Ready for the Revolution: Kwame Ture and the Black Freedom Struggle

Posted by Pete on Jun 29th 2021

Thrown in prison over thirty times, Kwame Ture never gave up the fight against racism and injustice...

Many of the greatest figures in US radical history have come out of the black freedom struggle.

Think of Harriet Tubman and Frederick Douglass, fighting for abolition in the 19th century. Or Ida B. Wells and W.E.B. Du Bois, both founding members of the NAACP, bringing the movement into the twentieth century.

But the post-WW2 era of Civil Rights and Black Power was one of the most radical of all. This was the chapter of Rosa Parks, Malcolm X, and Martin Luther King. Of Fannie Lou Hamer, James Baldwin, and Angela Davis.

Consistently on the radical and internationalist wing of this movement was Kwame Ture (known until 1978 as Stokely Carmichael), born on this day in 1941.

Known as the 'mother of the freedom movement', Rosa Parks's bus protest catalysed some of the major campaigns of the late 1950s.

 Click to view our Rosa Parks tea towel

Born on the Caribbean Island of Trinidad – an island with its own radical tradition – Kwame moved to New York as a kid.

He had a formidable intellect, getting into the Bronx High School of Science and later studying philosophy at Howard University. He remained a movement intellectual the rest of his life.

It was at Howard where Kwame first got involved in the black freedom struggle.

He went South with the Freedom Riders in 1961, challenging segregation on interstate buses and at bus station restaurants.

“I thought I have to go because you’ve got to keep the issue alive, and you’ve got to show the Southerners that you’re not gonna be scared off.”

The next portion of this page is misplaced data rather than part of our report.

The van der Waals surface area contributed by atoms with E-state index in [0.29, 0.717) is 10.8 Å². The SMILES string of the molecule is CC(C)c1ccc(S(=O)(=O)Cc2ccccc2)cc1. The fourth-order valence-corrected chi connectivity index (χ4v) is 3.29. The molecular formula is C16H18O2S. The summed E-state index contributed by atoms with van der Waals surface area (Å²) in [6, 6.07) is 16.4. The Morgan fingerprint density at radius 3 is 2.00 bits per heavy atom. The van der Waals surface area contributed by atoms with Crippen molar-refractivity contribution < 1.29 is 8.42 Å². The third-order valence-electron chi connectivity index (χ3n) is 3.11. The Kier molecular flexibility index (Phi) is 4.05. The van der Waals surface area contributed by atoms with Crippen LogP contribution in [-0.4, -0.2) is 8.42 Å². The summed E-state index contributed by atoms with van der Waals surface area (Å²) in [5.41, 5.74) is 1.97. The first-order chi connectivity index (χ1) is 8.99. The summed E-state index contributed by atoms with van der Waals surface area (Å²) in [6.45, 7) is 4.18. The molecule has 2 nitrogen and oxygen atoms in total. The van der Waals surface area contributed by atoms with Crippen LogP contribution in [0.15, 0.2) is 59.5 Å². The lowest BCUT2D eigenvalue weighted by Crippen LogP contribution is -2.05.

Charged with disturbing the peace for entering a white cafeteria in Mississippi, Kwame was thrown in prison for 49 days – the first of literally countless spells in jail for his activism.

Kwame in Alabama in 1966, holding a Black Panther flyer. 

From these beginnings, Kwame quickly rose to prominence on the Student Nonviolent Coordinating Committee (SNCC), succeeding future congressman, John Lewis, as national chair in 1966.

Kwame fought for the classic issues of the civil rights movement in the 1960s, from desegregation to black suffrage. But he was never comfortable with the moderate mainstream of the movement, rejecting Dr King's belief that non-violent resistance should be a principle rather than just a tactic.

During the Selma to Montgomery voting rights marches, Kwame was traumatized by the sight of Alabama police viciously assaulting unarmed protestors.

As for many others in the black freedom struggle, such discontent led Kwame towards more radical Black Power politics – he formally split from SNCC in 1968 and became a leader of the Black Panther Party.

That being said, and for all their differences, Kwame was a lifelong collaborator with Dr King, proving influential to MLK’s decision to denounce the US invasion of Vietnam in 1968.

Like many black activists before and after him, Kwame’s formidable combination of intelligence, charisma, and radical conviction made him a target for the FBI.

Malcolm X was one of Ture's most significant influences, inspiring his radicalism and his internationalist philosophy. 

Click to view our Malcolm X tea towel

The ever-fascistic J. Edgar Hoover identified Ture as a probable successor to Malcolm X – a “black messiah” – who had himself been assassinated in 1965.

COINTELPRO (a Cold War-era FBI program of domestic repression – an American Stasi if you will) set to work, planting false leads that Ture was a CIA agent to isolate him from the Black Panthers and generally seeking to ruin him.

Wisely fearing for his life, Kwame went into exile in 1969. But this wasn’t the end of his political career. Far from it.

Based in the Republic of Guinea, he became a global missionary for socialist Pan-Africanism and anticolonial struggle. It was during this period that Ture began answering phone calls with the greeting: “Ready for the revolution!”

It was also during this period, in 1978, that he changed his name from Stokely Carmichael to Kwame Ture, in tribute to the African revolutionary leaders, Kwame Nkrumah and Ahmed Sékou Touré.

Despite his long exile, Kwame Ture was never forgotten in the US, frequently drawing massive crowds as he came back on speaking tours.

On his death in 1998, it was the Reverend Jesse Jackson who reflected,

“He was one of our generation who was determined to give his life to transforming America and Africa. He was committed to ending racial apartheid in our country. He helped to bring those walls down.” 

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